Shortly after WWII, a man named Walton started Walmart. He had figured that Sear’s success with its catalog business had blinded it to the need for many more stores away from the biggest population centers. He also figured that with more efficient and stricter inventory management, as well as lower prices that resulted from that, he could beat Sears at its own game. He was right, though it has taken more than 50 years for Sears to fail.

As we turned the corner into the 21st Century (and Al Gore invented the internet), another retail upstart named Bezos imagined mass retailing via WIFI with remote shopping and next day delivery. Bezos is today the richest person in the world, having shoved aside both Bill Gates and Warren Buffett.

What is the 100 year thread? It is not simply selling things. It is HOW to go about doing that as efficiently and effectively as the mechanics and process of the world at large make possible.

If the managers of those sequential companies had remained on their toes, with their eyes wide open, it is quite likely that passing the torch of leadership would have looked quite different. There really was nothing that the successor companies did that the predecessors could not have done IF they had been awake and tried.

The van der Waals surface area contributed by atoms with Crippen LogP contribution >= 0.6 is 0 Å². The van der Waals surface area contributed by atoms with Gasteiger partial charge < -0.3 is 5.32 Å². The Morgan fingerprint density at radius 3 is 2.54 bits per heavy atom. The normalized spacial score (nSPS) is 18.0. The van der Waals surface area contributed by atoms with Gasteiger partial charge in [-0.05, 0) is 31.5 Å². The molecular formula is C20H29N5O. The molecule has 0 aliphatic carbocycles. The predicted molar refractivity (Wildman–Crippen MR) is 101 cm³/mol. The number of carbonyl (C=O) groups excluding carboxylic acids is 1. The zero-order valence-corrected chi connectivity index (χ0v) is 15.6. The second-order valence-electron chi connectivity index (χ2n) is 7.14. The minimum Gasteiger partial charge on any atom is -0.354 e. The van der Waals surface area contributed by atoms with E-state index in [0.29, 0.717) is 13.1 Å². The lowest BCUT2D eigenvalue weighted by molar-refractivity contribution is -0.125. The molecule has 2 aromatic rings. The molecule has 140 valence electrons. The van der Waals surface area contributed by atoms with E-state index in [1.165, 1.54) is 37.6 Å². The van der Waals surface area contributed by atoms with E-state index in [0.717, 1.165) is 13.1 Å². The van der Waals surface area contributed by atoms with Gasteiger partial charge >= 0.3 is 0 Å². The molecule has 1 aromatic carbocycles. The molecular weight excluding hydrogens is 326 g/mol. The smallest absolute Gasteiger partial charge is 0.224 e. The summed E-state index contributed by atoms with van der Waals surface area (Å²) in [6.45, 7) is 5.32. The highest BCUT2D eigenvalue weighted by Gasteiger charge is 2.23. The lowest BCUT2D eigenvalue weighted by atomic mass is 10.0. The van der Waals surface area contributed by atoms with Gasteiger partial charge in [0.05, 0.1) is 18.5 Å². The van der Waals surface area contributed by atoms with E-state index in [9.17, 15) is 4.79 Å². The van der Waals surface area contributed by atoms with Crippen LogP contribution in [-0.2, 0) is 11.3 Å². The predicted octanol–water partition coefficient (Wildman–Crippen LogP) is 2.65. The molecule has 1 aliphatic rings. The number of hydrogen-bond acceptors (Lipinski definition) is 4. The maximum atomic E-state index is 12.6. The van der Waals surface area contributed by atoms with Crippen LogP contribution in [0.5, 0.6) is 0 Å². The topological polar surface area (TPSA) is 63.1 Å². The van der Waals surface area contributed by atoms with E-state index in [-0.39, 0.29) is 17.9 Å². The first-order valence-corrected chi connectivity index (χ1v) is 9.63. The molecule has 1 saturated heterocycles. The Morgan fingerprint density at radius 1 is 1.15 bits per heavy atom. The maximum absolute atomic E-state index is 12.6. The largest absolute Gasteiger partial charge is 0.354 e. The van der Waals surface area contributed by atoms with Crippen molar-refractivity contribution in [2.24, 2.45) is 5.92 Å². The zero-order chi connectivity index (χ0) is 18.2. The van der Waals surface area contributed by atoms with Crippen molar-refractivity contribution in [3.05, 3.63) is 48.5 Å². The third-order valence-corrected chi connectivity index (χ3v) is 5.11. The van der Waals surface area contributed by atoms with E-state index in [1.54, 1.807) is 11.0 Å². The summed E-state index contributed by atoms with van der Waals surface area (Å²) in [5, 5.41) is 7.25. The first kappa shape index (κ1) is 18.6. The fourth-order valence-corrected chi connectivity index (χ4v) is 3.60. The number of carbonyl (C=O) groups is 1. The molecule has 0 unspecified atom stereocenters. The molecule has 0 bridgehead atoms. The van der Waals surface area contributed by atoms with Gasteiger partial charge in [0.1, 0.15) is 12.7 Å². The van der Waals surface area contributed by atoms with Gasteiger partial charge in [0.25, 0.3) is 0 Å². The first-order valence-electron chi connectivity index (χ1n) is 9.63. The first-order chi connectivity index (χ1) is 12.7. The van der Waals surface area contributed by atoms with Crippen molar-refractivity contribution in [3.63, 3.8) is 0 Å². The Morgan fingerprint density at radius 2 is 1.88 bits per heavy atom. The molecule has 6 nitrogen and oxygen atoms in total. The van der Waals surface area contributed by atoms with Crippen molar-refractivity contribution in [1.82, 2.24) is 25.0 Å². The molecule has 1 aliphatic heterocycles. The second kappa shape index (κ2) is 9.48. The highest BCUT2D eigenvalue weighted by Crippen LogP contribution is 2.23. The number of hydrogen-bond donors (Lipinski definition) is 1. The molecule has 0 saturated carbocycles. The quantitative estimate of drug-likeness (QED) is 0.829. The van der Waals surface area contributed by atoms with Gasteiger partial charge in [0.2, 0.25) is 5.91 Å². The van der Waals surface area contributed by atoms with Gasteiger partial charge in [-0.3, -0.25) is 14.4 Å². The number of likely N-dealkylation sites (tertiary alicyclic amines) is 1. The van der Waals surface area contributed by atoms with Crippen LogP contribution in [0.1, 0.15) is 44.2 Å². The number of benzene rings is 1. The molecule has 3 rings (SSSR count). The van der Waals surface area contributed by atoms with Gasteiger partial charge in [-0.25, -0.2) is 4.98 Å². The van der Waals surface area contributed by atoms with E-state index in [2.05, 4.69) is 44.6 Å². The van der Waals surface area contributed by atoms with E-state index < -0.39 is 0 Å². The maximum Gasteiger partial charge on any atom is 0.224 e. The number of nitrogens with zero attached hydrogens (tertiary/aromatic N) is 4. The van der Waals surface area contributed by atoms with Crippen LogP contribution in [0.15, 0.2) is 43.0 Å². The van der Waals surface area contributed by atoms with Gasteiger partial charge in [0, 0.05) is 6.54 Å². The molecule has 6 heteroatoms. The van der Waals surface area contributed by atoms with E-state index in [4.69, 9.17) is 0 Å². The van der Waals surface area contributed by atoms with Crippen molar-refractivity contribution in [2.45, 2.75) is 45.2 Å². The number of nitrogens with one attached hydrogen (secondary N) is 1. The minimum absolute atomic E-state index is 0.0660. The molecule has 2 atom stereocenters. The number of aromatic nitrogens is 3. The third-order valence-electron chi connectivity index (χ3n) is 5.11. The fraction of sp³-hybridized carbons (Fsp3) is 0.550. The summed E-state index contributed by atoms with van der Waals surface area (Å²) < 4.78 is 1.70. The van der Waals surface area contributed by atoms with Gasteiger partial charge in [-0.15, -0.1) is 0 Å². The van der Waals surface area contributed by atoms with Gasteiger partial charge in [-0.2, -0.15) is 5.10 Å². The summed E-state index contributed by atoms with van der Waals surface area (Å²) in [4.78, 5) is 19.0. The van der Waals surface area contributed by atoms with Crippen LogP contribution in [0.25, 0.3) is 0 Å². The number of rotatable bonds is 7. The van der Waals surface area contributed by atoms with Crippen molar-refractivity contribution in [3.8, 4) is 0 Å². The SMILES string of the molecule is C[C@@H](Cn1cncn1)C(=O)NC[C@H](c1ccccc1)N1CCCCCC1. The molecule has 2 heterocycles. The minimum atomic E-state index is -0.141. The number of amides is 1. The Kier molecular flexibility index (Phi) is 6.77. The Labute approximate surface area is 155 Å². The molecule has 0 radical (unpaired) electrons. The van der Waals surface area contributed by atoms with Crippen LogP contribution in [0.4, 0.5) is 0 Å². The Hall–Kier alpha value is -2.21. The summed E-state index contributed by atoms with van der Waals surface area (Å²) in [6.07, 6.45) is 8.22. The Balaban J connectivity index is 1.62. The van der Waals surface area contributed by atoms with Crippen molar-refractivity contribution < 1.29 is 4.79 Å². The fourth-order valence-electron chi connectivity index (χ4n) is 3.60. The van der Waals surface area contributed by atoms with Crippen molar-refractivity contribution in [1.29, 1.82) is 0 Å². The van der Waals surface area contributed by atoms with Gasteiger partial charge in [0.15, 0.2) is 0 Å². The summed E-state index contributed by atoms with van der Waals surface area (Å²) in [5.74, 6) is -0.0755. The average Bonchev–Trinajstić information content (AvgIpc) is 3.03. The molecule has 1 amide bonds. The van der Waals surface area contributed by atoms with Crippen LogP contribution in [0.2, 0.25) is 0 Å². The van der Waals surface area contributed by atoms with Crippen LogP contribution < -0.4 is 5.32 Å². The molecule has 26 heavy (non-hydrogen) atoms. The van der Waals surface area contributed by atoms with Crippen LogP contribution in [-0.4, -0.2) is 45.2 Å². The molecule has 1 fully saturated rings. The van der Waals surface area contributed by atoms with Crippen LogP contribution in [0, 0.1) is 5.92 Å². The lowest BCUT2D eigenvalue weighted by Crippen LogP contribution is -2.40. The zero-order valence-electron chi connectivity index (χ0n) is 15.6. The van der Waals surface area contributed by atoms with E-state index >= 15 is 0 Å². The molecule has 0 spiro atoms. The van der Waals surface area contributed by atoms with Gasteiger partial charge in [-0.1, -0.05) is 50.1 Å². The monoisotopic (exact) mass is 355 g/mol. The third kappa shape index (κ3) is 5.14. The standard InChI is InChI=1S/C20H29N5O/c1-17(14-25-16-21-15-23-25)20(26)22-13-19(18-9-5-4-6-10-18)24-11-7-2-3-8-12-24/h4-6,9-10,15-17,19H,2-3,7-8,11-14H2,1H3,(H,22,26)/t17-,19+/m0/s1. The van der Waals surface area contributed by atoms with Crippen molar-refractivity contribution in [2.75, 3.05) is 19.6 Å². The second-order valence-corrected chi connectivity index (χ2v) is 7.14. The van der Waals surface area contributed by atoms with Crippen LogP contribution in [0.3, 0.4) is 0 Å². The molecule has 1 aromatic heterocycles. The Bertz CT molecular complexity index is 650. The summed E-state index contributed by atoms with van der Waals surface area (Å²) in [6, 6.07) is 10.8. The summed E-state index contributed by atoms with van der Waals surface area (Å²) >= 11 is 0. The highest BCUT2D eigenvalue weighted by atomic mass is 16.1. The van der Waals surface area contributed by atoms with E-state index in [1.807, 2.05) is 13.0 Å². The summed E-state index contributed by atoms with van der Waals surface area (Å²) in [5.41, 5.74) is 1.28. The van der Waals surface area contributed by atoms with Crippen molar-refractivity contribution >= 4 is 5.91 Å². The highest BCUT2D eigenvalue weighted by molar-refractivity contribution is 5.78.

Simply put, succeeding generations of business managers have a big advantage in life. Their predecessors gradually became smug and complacent and lose their ability to see changes in the world, which they once had taken advantage of when they started out.

OK – what does this tell us about our world today—not just about selling/buying things—but about how our world can deal with today’s new changes in our political process?

What are the threads of that story?

Americans easily fall in love with buying things—particularly if it is easier, cheaper and fun. With only minor exceptions this is a primarily an American phenomenon.

It is tempting to say that the one thing that is not for sale is love or state of mind. But that is not really true. Today there are online dating and many other ‘soft’ skills about human behavior not just involving sex.

Perhaps the merchandising/retail conglomerates could conjure up some ‘love thy neighbor’ offerings. Imagine discovering that your closest neighbors love the same things you do!? A field day on your block!

If I could subscribe to something like a big brother/big sister program to get to know personally people anywhere and better understand how they think and the reverse, I would do it in a flash.

The thread of the retailing story of the past century is that it may have the potential to pull us out of today’s political nose dive.

The common denominator of all Americans is that we are consumers at heart and we are ready to buy peace on earth and good will to all people.

Who/where is the next forward-thinking retailer who will package that for us?

Friends – Acquaintances – Enemies